View examples of Sustrans’ Engineering projects

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Five Community Links PLUS projects win funding

Run by Sustrans and funded by the Scottish Government, the Community Links PLUS (CLPLUS) competition delivers pioneering and game-changing projects which inspire public bodies in Scotland to design better places and spaces for people to live, walk and cycle in for everyday journeys.

After an intensive three-stage process all five short-listed projects will be awarded a grant of up to 50% of the total project costs, with the grants totalling £22,540,360, from Transport Scotland funds, delivered through Sustrans Scotland.

Each project is expected to begin development within the next two months, with Inverness City Active Travel Network (Highland Council) forecast to be complete by Summer 2020; Walk, Cycle, Live (Stirling Council) and Woodside Mini-Holland (Glasgow City Council) by Summer 2021. Both Meadows to George Street and the West Edinburgh Active Travel Network (Edinburgh City Council) are forecast to be complete by Summer 2022.

CLPLUS is demonstrating that designing places around the needs of people delivers a wide range of benefits, including boosting local economies, supporting smaller retailers, healthier communities and safer, more attractive streets.

Minister for Transport Humza Yousaf said: “I am delighted to announce this morning that all five Community Links PLUS shortlisted projects have been successful in securing funding from the Scottish Government.

“The expert panel who evaluated the bids were impressed by the local authorities’ high level of design and innovation. Each bid is entirely worthy of receiving support today and I want to thank the panel, Sustrans and each local authority who took the time to get involved in the award.

“Our ambitious Active Nation initiative is designed to encourage many more of us to make everyday and leisure journeys sustainably – on foot and by bike. To achieve this vision, we are doubling our investment in active travel, from £40 to £80 million each year, demonstrating our commitment to make our towns and cities more walking and cycling friendly.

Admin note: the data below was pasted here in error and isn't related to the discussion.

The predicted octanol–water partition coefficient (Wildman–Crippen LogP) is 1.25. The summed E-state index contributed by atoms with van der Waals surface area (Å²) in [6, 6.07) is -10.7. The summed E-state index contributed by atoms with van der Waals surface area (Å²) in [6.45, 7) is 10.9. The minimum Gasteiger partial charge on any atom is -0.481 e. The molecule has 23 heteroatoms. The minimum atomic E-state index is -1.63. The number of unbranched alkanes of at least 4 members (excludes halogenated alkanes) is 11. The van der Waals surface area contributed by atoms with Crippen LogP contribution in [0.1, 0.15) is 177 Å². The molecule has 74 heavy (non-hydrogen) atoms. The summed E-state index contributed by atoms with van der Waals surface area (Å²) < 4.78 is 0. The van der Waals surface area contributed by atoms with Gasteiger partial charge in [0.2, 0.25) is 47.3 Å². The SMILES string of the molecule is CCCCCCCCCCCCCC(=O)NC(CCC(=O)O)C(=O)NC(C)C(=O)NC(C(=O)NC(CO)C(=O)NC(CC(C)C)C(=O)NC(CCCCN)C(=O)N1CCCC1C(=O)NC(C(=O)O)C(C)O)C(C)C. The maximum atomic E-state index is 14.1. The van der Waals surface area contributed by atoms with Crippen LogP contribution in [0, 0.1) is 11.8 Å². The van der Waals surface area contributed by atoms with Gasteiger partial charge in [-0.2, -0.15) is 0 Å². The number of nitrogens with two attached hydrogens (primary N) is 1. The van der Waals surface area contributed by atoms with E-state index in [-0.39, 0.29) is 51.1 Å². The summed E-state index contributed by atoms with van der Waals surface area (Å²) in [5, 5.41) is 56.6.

“Through the Community Links PLUS award, people will be able to enjoy new active travel routes and whether it is for commuting or leisure, more people across Scotland will be able to enjoy the benefits of greener and healthier modes of transport.”

Environment Secretary Roseanna Cunningham said: “Climate Week is an opportunity to get more people talking about and taking action on climate change, and I am pleased to be supporting the Community Links Plus active travel project, enabling more people to walk and cycle more often.

“We all have a role to play in taking action on climate change, and this is a fantastic example of how people can reduce their own carbon footprint through using greener modes of travel.”

Sustrans Scotland Deputy Director for Built Environment Daisy Narayanan said: “Funding all five final projects is a bold step towards a healthier, more sustainable and vibrant Scotland which designs places around the needs of people over vehicular access.

“The Community Links PLUS proposals were so impressive this year that the panel felt strongly that all the five final proposals should become a reality. We thank the Minster for Transport and the Islands for taking the unprecedented step of committing to fund each of the five finalists.

“With the backing of Transport Scotland, Sustrans will now work in partnership with all four local authorities to turn their pioneering visions into reality. These five exemplar projects will demonstrate the wide ranging benefits that well designed places bring, such as boosting footfall for local business, improving the health of local people and creating safer environments that are more pleasant to live in and move through.”